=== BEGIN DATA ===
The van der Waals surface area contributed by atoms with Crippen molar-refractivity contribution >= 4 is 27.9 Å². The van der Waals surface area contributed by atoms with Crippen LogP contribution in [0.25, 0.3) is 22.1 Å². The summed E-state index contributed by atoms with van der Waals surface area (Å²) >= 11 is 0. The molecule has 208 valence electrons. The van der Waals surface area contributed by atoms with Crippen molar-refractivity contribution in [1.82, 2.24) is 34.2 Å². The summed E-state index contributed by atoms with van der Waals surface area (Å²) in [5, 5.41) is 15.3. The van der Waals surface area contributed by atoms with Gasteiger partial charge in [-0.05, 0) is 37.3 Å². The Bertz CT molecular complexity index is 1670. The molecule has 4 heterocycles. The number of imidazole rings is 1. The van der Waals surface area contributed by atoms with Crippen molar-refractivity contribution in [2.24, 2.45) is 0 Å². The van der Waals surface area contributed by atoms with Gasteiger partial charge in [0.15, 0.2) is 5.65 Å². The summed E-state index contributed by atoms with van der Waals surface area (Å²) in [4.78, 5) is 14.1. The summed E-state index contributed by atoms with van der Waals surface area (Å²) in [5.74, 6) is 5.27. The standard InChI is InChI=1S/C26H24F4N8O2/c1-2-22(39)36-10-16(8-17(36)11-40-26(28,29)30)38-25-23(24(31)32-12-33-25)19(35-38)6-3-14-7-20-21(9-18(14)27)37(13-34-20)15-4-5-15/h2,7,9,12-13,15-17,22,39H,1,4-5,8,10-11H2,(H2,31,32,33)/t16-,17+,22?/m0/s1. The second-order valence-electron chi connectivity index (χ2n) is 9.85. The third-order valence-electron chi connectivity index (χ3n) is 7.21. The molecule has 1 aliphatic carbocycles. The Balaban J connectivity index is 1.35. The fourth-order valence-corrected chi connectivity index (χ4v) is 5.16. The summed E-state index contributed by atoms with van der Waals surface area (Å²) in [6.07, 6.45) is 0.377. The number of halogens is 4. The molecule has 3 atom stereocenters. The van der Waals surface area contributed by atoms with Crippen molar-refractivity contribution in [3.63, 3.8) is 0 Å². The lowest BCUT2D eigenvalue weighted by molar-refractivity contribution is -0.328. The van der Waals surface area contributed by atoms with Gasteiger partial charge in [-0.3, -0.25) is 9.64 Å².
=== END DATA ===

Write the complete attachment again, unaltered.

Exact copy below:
The van der Waals surface area contributed by atoms with Crippen molar-refractivity contribution >= 4 is 27.9 Å². The van der Waals surface area contributed by atoms with Crippen LogP contribution in [0.25, 0.3) is 22.1 Å². The summed E-state index contributed by atoms with van der Waals surface area (Å²) >= 11 is 0. The molecule has 208 valence electrons. The van der Waals surface area contributed by atoms with Crippen molar-refractivity contribution in [1.82, 2.24) is 34.2 Å². The summed E-state index contributed by atoms with van der Waals surface area (Å²) in [5, 5.41) is 15.3. The van der Waals surface area contributed by atoms with Gasteiger partial charge in [-0.05, 0) is 37.3 Å². The Bertz CT molecular complexity index is 1670. The molecule has 4 heterocycles. The number of imidazole rings is 1. The van der Waals surface area contributed by atoms with Crippen molar-refractivity contribution in [2.24, 2.45) is 0 Å². The van der Waals surface area contributed by atoms with Gasteiger partial charge in [0.15, 0.2) is 5.65 Å². The summed E-state index contributed by atoms with van der Waals surface area (Å²) in [4.78, 5) is 14.1. The summed E-state index contributed by atoms with van der Waals surface area (Å²) in [5.74, 6) is 5.27. The standard InChI is InChI=1S/C26H24F4N8O2/c1-2-22(39)36-10-16(8-17(36)11-40-26(28,29)30)38-25-23(24(31)32-12-33-25)19(35-38)6-3-14-7-20-21(9-18(14)27)37(13-34-20)15-4-5-15/h2,7,9,12-13,15-17,22,39H,1,4-5,8,10-11H2,(H2,31,32,33)/t16-,17+,22?/m0/s1. The second-order valence-electron chi connectivity index (χ2n) is 9.85. The third-order valence-electron chi connectivity index (χ3n) is 7.21. The molecule has 1 aliphatic carbocycles. The Balaban J connectivity index is 1.35. The fourth-order valence-corrected chi connectivity index (χ4v) is 5.16. The summed E-state index contributed by atoms with van der Waals surface area (Å²) in [6.07, 6.45) is 0.377. The number of halogens is 4. The molecule has 3 atom stereocenters. The van der Waals surface area contributed by atoms with Crippen molar-refractivity contribution in [3.63, 3.8) is 0 Å². The lowest BCUT2D eigenvalue weighted by molar-refractivity contribution is -0.328. The van der Waals surface area contributed by atoms with Gasteiger partial charge in [-0.3, -0.25) is 9.64 Å².